The pandemic compelled many associations to quickly get comfortable with moving much of their meetings content into a hybrid environment. But the shift has also exposed some of the challenges of keeping remote groups engaged and has started to identify which technologies can best bridge the gap between two audiences.
Associations have learned that the techniques they used in the early pivot to virtual last year aren’t enough, said Sheena Majette, CEO of SLM Education Solutions.
“When we first thought about virtual and hybrid, it was really about livestreaming content,” she said. “Now we are thinking about how to gain a full experience in the virtual environment and a more cohesive experience with hybrid events.”
One key to that fuller experience, Majette said, is using technology to create conference sessions where interactivity is built in, so that attendees can engage with each other regularly and often. A robust conference app, for example, lets both in-person and virtual attendees participate via regular polling during sessions and in Q&A periods afterward. Remote and in-person groups can also be brought together as active participants in “solution corner” sessions: there, an “event correspondent” who’s assigned to connect with both audiences moderates a discussion on a particular industry problem in a dedicated on-site room where remote attendees take part via Zoom.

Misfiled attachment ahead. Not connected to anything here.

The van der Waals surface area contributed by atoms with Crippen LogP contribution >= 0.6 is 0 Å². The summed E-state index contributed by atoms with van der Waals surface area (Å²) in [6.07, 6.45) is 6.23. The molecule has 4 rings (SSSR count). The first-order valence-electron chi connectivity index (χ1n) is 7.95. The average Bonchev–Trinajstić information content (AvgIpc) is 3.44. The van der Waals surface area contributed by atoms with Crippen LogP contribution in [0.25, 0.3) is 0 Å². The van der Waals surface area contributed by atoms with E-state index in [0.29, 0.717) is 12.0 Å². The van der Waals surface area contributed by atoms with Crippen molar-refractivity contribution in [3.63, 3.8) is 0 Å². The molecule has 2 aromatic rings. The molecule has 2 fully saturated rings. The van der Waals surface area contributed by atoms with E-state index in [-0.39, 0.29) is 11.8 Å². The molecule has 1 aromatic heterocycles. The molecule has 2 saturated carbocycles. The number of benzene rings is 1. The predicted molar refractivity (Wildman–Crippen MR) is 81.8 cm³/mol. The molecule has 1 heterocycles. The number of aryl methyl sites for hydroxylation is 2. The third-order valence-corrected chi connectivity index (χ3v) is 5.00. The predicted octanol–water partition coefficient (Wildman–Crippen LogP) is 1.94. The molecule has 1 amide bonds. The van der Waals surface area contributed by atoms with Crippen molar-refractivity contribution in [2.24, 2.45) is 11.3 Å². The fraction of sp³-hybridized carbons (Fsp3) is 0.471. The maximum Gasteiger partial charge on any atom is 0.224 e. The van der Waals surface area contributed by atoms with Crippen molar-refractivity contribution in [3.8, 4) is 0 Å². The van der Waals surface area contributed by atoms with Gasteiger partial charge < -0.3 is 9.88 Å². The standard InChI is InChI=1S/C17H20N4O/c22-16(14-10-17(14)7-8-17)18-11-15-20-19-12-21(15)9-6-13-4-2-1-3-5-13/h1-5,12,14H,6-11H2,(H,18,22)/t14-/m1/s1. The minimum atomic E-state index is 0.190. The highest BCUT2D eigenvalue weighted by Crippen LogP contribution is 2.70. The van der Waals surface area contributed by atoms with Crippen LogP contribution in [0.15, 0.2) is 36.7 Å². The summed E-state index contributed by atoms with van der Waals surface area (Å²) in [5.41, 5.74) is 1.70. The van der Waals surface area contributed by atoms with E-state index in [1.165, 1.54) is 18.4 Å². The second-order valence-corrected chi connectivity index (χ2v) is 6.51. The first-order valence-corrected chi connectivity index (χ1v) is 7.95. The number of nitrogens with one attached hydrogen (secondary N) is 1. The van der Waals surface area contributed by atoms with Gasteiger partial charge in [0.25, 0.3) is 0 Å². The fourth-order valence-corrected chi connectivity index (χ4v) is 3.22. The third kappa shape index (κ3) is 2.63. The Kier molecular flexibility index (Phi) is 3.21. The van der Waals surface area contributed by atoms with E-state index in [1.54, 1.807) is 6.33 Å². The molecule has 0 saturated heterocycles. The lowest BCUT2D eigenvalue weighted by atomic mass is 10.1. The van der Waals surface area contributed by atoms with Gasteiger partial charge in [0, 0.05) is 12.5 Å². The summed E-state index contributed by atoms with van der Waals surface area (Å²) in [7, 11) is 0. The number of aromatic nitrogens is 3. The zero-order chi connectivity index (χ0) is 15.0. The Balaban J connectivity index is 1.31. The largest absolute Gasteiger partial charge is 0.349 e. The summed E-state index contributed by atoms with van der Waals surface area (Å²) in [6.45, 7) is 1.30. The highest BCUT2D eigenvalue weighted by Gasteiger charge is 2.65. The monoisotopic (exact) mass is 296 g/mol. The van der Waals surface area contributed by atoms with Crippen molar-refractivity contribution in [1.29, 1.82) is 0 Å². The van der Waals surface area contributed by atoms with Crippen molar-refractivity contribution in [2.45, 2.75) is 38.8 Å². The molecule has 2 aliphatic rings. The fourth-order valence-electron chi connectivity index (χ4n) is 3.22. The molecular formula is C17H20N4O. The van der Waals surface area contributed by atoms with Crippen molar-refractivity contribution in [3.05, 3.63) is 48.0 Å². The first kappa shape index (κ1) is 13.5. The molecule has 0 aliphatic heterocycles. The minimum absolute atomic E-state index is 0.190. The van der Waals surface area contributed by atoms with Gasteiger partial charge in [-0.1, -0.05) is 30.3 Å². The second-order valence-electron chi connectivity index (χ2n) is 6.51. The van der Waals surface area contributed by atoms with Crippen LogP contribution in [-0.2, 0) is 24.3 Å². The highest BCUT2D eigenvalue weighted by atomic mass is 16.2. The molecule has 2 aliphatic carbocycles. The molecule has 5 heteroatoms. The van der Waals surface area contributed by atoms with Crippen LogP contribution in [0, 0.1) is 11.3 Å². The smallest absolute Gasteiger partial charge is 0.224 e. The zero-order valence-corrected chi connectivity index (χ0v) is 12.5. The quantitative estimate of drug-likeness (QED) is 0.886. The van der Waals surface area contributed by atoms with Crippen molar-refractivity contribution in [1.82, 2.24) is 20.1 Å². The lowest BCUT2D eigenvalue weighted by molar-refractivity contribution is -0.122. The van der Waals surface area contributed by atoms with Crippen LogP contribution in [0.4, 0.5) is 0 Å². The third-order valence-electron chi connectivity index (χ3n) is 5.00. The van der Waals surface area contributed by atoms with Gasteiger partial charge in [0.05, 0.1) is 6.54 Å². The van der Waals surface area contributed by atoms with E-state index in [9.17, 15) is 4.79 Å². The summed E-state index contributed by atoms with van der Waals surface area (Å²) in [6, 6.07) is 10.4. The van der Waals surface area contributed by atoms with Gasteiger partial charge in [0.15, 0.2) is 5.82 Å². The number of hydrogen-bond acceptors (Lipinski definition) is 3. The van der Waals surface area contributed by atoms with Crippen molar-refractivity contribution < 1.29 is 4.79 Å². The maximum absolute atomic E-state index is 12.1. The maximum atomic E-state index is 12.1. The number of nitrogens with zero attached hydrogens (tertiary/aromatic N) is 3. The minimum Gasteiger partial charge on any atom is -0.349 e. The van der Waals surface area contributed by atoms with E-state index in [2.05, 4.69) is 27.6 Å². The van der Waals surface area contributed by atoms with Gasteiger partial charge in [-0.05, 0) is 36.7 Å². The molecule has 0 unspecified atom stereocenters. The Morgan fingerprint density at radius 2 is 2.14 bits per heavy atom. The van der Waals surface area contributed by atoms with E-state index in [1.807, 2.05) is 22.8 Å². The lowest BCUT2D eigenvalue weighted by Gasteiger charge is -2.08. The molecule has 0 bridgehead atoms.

Throughout the event, Majette said, interactions should be framed as combining audiences, not creating secondary opportunities for remote attendees.
“For a long time, the chat room was our default mechanism for engagement, but look at how technology has evolved,” she said. “We have opportunities now to bring together the virtual audience and in-person audience in the same space, allowing them to see each other and interact with each other in different ways.”
Among those new tools are holograms and more sophisticated gamification—Majette is a fan of Two-Bit Circus, a virtual-reality entertainment venue that specializes in hybrid experiences. But relatively low-cost solutions are also available, such as in-room webcams to allow remote attendees to better see who’s speaking and large in-room monitors that give remote attendees a more visible presence. Many technology platforms allow event organizers to integrate remote and in-person attendees in breakout groups.